Case study website with route and travel time updates

The website was developed to give travellers real-time information on journey times and alternative routes during the renovation of the Velser tunnel in the IJmond region. The travel information on the website is shown for routes to busy destinations such as the city centre of IJmuiden or Beverwijk.

In addition, companies were able to apply for a customised version of the website. That way, they could display information about major routes to their specific target groups through their own communication channels (in-house website, intranet, screens at entrance, etc.). Uniquely, when the Velser tunnel closed on 15 April 2016, the website automatically adjusted the travel information displayed to the new situation on the temporary road network that had been constructed before the closure of the Velser tunnel.

Background and aim

On 15 April 2016 the Velser tunnel was fully closed to traffic for a nine month period. To keep the IJmond region accessible, Rijkswaterstaat constructed a temporary road network. It also launched a special website ( to inform road users and other interested parties of the new roads, alternative routes and travel times. There was demand for this in particular from businesses, road hauliers and busy locations in the IJmond region.

By developing this instrument, Rijswaterstaat was able to guarantee to all these parties that correct travel information would be made available immediately after the closure of the Velser tunnel. This was something that the market was not yet able to do in 2016. Existing travel information services were not (at the time) able to meet the demand from the region.

Scope and effect

Measurable reach:

More than 150 businesses applied for a customised version of the website. Some of these subsequently implemented the website on their own website, in news bulletins or on screens at road haulage scheduling departments. The website was also disseminated via local media among the residents of the IJmond region.

Measurable effect:

An effect measurement based on the number of page views was performed via Google Analytics (note: displays on e.g. screens or website-integrated ‘iframes’ were not included in the count):

  • shortly after the closure of the Velser tunnel: 6,500 unique views per day
  • gradually decreasing to several hundred per day
  • total number of unique users: over 45,000

Other effect:

The development and deployment of this measure has been partly responsible for the increase in support for the road works on the Velser tunnel, while the original resistance has been turned around, and stakeholders now have a positive, pragmatic attitude. It also gave road users a handy tool to familiarise themselves with the complicated temporary infrastructure.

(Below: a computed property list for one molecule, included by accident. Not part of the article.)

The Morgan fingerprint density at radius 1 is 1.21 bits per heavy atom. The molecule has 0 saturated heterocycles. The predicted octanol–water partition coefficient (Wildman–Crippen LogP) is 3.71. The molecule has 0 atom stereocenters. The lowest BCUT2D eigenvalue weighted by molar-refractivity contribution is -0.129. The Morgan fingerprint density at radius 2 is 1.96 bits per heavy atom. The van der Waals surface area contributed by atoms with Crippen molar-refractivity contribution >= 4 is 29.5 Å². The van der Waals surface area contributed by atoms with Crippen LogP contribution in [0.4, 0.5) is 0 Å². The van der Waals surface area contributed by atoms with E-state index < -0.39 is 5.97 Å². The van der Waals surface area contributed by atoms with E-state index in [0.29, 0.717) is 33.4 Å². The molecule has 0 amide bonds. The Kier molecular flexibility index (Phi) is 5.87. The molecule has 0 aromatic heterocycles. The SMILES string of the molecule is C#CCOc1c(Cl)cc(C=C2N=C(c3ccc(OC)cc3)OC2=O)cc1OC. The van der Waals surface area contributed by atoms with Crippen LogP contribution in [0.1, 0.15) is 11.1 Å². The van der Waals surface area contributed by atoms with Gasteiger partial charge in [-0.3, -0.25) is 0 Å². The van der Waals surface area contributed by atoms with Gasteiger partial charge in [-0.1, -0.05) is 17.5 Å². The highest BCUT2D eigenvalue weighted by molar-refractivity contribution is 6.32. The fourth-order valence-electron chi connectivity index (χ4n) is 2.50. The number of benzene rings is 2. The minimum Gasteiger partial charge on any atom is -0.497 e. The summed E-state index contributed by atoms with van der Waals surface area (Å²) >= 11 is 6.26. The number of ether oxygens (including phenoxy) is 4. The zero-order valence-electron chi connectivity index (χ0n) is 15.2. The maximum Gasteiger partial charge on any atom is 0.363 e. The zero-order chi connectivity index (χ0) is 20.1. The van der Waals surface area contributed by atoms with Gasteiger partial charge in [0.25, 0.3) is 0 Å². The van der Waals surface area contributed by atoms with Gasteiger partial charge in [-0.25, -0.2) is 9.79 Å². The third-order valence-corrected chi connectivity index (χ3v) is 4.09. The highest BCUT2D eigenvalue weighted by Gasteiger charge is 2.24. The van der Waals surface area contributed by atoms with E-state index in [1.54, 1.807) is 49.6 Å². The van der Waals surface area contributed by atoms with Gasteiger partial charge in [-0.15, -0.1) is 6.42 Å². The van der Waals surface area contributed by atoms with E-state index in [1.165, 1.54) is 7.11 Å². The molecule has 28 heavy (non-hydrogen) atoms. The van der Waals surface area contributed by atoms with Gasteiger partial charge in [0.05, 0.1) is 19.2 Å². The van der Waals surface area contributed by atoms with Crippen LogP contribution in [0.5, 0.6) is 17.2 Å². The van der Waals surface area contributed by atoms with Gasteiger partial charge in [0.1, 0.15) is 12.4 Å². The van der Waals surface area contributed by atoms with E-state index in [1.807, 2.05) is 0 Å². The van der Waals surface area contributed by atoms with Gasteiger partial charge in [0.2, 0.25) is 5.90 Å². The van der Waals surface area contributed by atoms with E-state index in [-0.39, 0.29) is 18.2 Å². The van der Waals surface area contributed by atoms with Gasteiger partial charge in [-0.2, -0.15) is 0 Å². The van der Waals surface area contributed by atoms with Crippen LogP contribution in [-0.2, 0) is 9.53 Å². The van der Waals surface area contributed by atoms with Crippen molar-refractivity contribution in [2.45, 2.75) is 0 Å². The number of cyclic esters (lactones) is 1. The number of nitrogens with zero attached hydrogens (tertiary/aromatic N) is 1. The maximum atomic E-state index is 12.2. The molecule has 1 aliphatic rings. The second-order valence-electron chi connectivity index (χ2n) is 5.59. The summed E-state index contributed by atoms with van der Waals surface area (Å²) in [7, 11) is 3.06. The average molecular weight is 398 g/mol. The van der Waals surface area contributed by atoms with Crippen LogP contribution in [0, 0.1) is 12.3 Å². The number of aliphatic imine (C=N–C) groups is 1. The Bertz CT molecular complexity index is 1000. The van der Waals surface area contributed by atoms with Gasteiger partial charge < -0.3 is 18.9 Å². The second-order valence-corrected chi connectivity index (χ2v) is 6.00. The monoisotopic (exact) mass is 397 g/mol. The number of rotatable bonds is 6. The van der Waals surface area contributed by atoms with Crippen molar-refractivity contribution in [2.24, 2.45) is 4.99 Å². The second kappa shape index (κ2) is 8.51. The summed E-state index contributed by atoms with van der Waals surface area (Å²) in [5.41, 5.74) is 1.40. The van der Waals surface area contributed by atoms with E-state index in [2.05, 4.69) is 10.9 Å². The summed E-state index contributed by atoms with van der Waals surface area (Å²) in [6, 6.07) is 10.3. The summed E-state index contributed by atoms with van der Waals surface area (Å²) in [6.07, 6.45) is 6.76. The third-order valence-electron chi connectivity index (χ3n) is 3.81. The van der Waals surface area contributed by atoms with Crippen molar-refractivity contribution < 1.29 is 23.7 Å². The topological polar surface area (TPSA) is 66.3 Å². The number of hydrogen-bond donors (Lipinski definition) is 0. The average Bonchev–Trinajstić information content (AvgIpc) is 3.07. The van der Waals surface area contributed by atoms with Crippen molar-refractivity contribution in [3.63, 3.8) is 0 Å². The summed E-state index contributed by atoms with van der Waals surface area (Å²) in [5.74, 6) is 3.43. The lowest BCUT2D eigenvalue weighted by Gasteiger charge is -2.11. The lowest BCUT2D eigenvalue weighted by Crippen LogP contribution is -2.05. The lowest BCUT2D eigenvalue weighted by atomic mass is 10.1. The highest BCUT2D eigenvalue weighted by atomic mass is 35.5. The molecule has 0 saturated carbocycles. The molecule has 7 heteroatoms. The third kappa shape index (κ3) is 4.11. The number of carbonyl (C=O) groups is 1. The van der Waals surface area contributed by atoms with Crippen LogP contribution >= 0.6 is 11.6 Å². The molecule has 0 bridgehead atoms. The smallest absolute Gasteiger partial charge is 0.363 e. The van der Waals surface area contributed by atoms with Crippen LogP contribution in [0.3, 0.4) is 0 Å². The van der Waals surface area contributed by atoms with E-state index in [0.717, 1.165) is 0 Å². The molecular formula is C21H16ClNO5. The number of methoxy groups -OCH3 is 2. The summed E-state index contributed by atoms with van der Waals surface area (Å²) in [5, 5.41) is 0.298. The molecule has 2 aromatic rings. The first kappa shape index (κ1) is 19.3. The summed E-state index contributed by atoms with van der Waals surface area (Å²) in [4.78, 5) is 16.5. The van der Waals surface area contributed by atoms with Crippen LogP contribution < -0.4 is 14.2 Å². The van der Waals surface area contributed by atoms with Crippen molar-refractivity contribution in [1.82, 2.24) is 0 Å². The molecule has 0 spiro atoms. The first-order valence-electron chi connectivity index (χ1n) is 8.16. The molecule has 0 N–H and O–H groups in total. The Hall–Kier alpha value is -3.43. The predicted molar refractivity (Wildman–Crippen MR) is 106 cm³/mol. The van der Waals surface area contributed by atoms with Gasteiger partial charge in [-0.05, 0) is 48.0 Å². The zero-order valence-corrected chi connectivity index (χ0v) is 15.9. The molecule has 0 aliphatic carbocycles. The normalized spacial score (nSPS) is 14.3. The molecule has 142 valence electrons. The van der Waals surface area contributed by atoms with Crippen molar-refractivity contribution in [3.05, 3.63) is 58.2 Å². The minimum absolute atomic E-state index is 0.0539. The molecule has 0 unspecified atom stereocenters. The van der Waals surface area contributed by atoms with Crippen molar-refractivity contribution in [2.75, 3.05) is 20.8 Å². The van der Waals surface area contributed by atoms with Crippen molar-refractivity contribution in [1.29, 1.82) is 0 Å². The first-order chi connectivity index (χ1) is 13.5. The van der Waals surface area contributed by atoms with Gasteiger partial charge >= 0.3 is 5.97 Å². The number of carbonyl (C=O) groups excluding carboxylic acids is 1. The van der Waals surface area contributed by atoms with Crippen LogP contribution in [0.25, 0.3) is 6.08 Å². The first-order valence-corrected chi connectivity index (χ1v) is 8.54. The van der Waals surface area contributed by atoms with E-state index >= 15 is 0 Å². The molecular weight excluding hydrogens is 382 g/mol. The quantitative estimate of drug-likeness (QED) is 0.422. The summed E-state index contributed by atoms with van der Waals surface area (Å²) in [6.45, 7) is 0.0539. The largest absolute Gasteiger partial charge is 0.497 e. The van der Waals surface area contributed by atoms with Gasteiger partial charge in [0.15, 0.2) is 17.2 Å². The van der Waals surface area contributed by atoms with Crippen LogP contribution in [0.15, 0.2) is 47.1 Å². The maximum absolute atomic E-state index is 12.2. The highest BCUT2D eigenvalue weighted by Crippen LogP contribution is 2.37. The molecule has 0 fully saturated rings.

Points for attention

  • Stakeholder support: involve stakeholders in the development of the website to ensure the website is aligned with their wishes. This increases the chance of them actually using the website and communicating the information to their target groups.
  • Dissemination of information: promote the website via the existing local channels instead of via Rijkswaterstaat. Local branding resonates more with potential users.
  • Development: the website was purchased from three specialised developers: Innovactory for the front-end, Simacan for the back-end and TomTom for Floating Car Data. Make sure that the interfaces between these parties are seamlessly coordinated.
  • Procurement: buying travel information as a mobility measure is not (yet) routine practice at Rijkswaterstaat. The procurement process must therefore be carefully managed and planned well in advance.
  • Customisation: every project is different. Choose your travel information solutions on a case-by-case basis. Due to the unique temporary infrastructure around the Velser tunnel, the development of was a logical and effective measure, but that is certainly not always the case.
  • Market versus the authorities: in the specific case of the closure of the Velser tunnel and the temporary road network, Rijkswaterstaat decided to have developed under its own auspices. This is an exception to the rule. Each individual project must therefore be carefully assessed to determine whether this approach is necessary and justifiable. Another factor is that the travel information market is developing fast. Monitor this closely and always check the latest market offerings first.
  • Case study Modifying (online) maps for temporary adjustments to the road network during the renovation of the Velser tunnel: there is a clear relationship with the measure described in the case study concerning the adjustment of existing map material. The synchronous implementation of these two measures and the lack of offerings from the market were important considerations in the decision to develop The two measures also complemented each other in the overall package of project measures.

Can the measure be deployed more broadly?

This measure cannot be copied one on one for broader deployment as the Velser tunnel closure (including the temporary road network) was a unique situation. Due to the drastic changes to the road network, it was not yet possible in 2016 to entrust a measure of this type completely to the market. In this specific case we made a one-off decision to develop the website ourselves.